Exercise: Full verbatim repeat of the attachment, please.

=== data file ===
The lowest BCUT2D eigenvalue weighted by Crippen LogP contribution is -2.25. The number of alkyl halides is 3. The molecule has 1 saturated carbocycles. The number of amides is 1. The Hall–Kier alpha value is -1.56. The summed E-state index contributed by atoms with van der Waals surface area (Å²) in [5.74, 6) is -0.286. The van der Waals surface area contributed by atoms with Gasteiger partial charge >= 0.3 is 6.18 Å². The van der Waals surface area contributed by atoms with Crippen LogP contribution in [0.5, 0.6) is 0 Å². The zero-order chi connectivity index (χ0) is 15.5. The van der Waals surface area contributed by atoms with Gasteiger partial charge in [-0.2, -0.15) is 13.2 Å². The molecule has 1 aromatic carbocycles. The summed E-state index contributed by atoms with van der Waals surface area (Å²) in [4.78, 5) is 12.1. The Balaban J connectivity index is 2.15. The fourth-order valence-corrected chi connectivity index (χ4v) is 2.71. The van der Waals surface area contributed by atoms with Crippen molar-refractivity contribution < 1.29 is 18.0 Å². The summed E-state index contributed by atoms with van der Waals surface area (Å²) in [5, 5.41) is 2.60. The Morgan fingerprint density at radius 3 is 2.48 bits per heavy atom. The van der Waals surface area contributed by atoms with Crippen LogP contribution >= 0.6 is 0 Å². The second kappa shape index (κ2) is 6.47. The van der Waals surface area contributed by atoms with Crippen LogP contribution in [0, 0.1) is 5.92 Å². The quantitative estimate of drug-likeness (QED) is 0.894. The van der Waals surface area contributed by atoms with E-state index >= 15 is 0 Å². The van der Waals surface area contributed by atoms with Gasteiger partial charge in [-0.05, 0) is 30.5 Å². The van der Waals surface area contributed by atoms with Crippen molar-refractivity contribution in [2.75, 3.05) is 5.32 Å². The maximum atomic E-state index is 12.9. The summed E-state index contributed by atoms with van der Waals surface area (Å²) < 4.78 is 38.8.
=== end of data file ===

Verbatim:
The lowest BCUT2D eigenvalue weighted by Crippen LogP contribution is -2.25. The number of alkyl halides is 3. The molecule has 1 saturated carbocycles. The number of amides is 1. The Hall–Kier alpha value is -1.56. The summed E-state index contributed by atoms with van der Waals surface area (Å²) in [5.74, 6) is -0.286. The van der Waals surface area contributed by atoms with Gasteiger partial charge >= 0.3 is 6.18 Å². The van der Waals surface area contributed by atoms with Crippen LogP contribution in [0.5, 0.6) is 0 Å². The zero-order chi connectivity index (χ0) is 15.5. The van der Waals surface area contributed by atoms with Gasteiger partial charge in [-0.2, -0.15) is 13.2 Å². The molecule has 1 aromatic carbocycles. The summed E-state index contributed by atoms with van der Waals surface area (Å²) in [4.78, 5) is 12.1. The Balaban J connectivity index is 2.15. The fourth-order valence-corrected chi connectivity index (χ4v) is 2.71. The van der Waals surface area contributed by atoms with Crippen molar-refractivity contribution < 1.29 is 18.0 Å². The summed E-state index contributed by atoms with van der Waals surface area (Å²) in [5, 5.41) is 2.60. The Morgan fingerprint density at radius 3 is 2.48 bits per heavy atom. The van der Waals surface area contributed by atoms with Crippen LogP contribution >= 0.6 is 0 Å². The second kappa shape index (κ2) is 6.47. The van der Waals surface area contributed by atoms with Crippen LogP contribution in [0, 0.1) is 5.92 Å². The quantitative estimate of drug-likeness (QED) is 0.894. The van der Waals surface area contributed by atoms with E-state index >= 15 is 0 Å². The van der Waals surface area contributed by atoms with Gasteiger partial charge in [-0.05, 0) is 30.5 Å². The van der Waals surface area contributed by atoms with Crippen molar-refractivity contribution in [2.75, 3.05) is 5.32 Å². The maximum atomic E-state index is 12.9. The summed E-state index contributed by atoms with van der Waals surface area (Å²) < 4.78 is 38.8.